Policy making isn’t always an “inside the beltway phenomenon” or the exclusive preserve of Washington insiders. Northeastern faculty and staff are frequent visitors to Congressional hearing rooms, providing expert testimony on topics as diverse as hate crimes, tobacco regulation, airline mergers, autism, the economic downturn, and human trafficking.
In 2008, President Joseph Aoun welcomed Senator Ted Kennedy, invited witnesses, and members of the Senate Committee on Health, Education, Labor, and Pensions to NU for a hearing on access to higher education. Ensuring Access to College in a Turbulent Economy provides a verbatim record of these proceedings.
Other recent hearings with a local connection include:
Mitchell Report: Illegal Use of Steroids in Major League Baseball – Includes testimony of former Red Sox pitcher Roger Clemens and his colleague, New York Yankees player Andy Pettitte.
Digging Up the Facts: Inspecting the Big Dig – More on the project Bostonians love to hate: water leaks, shoddy building materials, and cost overruns.
Learning from the States: Individual State Experiences with Healthcare Reform Coverage Initiatives – The Commonwealth’s flagship program for universal healthcare coverage, now much in the spotlight in the 2012 Presidential election.
Ten Years after 9/11: Assessing Airport Security and Preventing a Future Terrorist Attack – This hearing was held in Boston since two of the affected flights originated at Logan International Airport.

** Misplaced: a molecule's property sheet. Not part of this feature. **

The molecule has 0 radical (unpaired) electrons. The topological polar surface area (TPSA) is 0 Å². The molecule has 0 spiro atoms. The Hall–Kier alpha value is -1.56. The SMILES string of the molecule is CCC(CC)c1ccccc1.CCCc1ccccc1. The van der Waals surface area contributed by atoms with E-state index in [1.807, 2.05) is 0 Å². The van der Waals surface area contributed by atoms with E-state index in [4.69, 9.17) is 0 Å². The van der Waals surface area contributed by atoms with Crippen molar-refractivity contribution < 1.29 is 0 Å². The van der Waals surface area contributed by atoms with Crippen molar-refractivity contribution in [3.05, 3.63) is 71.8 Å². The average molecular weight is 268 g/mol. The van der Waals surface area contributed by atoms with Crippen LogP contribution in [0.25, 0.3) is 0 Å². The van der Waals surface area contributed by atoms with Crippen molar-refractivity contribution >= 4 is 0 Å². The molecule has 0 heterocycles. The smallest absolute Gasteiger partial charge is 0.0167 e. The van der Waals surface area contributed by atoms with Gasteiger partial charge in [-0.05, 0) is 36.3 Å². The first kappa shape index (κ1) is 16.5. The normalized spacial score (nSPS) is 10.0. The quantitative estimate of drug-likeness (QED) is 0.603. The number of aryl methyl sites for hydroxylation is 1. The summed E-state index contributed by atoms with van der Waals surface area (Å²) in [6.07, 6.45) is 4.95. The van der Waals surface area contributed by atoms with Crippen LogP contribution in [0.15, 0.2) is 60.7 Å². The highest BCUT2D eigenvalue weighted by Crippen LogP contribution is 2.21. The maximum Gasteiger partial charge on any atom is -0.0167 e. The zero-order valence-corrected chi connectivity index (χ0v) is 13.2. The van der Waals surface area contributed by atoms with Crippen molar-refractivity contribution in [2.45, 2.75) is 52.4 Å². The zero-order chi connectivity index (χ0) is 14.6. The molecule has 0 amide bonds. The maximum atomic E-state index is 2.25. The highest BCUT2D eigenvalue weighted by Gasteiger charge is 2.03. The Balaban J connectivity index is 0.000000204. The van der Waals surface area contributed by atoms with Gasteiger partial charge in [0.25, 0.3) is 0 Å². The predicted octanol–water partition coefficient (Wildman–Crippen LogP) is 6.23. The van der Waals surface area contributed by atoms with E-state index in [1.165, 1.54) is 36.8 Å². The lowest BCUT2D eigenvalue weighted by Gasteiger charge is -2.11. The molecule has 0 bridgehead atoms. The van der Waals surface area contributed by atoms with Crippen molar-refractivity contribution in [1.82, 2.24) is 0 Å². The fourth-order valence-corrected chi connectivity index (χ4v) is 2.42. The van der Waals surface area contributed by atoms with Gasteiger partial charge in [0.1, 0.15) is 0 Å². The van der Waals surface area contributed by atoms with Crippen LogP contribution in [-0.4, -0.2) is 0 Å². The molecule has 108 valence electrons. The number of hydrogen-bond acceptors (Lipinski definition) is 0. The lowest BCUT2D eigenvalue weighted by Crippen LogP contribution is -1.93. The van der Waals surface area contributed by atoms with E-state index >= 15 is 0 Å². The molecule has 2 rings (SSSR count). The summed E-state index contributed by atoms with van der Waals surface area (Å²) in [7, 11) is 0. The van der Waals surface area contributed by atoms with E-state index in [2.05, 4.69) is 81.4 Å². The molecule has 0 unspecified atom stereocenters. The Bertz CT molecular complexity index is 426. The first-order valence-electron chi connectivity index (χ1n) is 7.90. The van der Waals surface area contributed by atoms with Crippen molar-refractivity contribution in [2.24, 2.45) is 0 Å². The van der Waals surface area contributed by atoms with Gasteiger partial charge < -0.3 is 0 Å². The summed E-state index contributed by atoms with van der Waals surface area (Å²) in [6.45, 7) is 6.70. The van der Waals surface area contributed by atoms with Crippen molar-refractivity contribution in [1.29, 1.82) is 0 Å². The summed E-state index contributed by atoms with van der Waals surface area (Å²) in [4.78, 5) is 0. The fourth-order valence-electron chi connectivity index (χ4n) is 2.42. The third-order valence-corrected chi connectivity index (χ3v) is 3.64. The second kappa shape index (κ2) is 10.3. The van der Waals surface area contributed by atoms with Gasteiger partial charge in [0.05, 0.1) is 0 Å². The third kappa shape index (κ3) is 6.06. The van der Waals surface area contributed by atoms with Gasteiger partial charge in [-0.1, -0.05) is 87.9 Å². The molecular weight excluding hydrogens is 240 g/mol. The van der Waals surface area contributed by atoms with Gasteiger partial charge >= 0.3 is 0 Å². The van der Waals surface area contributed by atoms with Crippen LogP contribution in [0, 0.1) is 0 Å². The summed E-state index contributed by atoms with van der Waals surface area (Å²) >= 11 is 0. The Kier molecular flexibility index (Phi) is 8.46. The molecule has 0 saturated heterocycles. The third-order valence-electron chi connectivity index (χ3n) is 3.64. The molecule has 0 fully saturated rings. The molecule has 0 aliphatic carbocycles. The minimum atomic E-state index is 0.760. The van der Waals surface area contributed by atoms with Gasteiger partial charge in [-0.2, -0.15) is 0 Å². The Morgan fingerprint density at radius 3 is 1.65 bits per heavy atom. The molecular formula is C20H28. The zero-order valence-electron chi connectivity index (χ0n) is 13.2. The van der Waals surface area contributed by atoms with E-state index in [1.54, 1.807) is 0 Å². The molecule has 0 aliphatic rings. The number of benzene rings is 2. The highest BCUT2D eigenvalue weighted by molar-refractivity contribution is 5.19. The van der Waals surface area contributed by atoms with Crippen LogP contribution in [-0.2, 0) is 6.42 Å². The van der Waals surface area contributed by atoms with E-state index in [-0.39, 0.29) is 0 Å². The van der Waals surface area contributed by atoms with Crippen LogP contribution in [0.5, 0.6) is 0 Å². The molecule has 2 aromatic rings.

The NU Library provides access to historic and contemporary U.S. Government documents in online and print formats. Key collections include:
- Proquest Digital Hearings: Congressional hearings from 1824 to present
- FDsys: The government site for authenticated, permanent access to important document series, including the Congressional Record (1994 to present), Code of Federal Regulations, Federal Register, Compilation of Presidential Documents, federal budget, Statutes at Large, United States Code, etc.
- HeinOnline: Historical and contemporary government documents, including Foreign Relations of the United States, treaties, Presidential Papers, and the Congressional Record and its predecessors.
- U.S. Congressional Serial Set and American State Papers: Rich collection of primary source materials from Congress and other government agencies. The set includes an historical map collection.
Consult the Federal Government Subject Guide for information about additional government publications.
Posted in: History, Political Science, Research Online
Posted by: Amanda Rust
Encyclopedias and handbooks provide excellent ways to get an overview and start your research project. (Think of how you use this encyclopedia, probably every day.) To help give context to large research questions, the Library has just purchased a collection of encyclopedias and handbooks from SAGE Reference. You’ll find answers to questions like:
You can search or browse the SAGE Reference collection, and find more resources through our Arts and Humanities subject guides. If you have any comments, let us know here or via email.
Posted in: Anthropology, Art, Business, Cinema Studies, Communication Studies, Criminal Justice, Education, English and American Literature, Foreign Languages and Literatures, History, Music, Philosophy, Political Science, Psychology, Read, Listen, Watch, Religion, Research Online, Serendipity, Sociology, Sports and Recreation, Theater, Women's Studies